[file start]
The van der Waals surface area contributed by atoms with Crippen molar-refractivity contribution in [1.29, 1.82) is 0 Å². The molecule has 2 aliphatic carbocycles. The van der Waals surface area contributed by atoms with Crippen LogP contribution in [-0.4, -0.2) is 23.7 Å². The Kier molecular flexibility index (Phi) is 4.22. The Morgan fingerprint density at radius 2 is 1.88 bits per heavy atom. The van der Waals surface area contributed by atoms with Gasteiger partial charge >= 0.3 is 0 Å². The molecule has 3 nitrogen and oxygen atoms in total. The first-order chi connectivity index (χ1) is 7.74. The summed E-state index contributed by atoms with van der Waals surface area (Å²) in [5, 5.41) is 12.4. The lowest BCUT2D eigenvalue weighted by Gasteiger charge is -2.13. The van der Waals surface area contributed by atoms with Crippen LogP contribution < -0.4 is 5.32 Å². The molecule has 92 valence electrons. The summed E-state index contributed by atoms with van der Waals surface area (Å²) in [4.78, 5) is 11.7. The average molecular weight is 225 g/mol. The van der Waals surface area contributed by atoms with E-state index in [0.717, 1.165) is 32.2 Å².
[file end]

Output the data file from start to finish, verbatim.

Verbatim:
The van der Waals surface area contributed by atoms with Crippen molar-refractivity contribution in [1.29, 1.82) is 0 Å². The molecule has 2 aliphatic carbocycles. The van der Waals surface area contributed by atoms with Crippen LogP contribution in [-0.4, -0.2) is 23.7 Å². The Kier molecular flexibility index (Phi) is 4.22. The Morgan fingerprint density at radius 2 is 1.88 bits per heavy atom. The van der Waals surface area contributed by atoms with Gasteiger partial charge >= 0.3 is 0 Å². The molecule has 3 nitrogen and oxygen atoms in total. The first-order chi connectivity index (χ1) is 7.74. The summed E-state index contributed by atoms with van der Waals surface area (Å²) in [5, 5.41) is 12.4. The lowest BCUT2D eigenvalue weighted by Gasteiger charge is -2.13. The van der Waals surface area contributed by atoms with Crippen LogP contribution < -0.4 is 5.32 Å². The molecule has 92 valence electrons. The summed E-state index contributed by atoms with van der Waals surface area (Å²) in [4.78, 5) is 11.7. The average molecular weight is 225 g/mol. The van der Waals surface area contributed by atoms with E-state index in [0.717, 1.165) is 32.2 Å².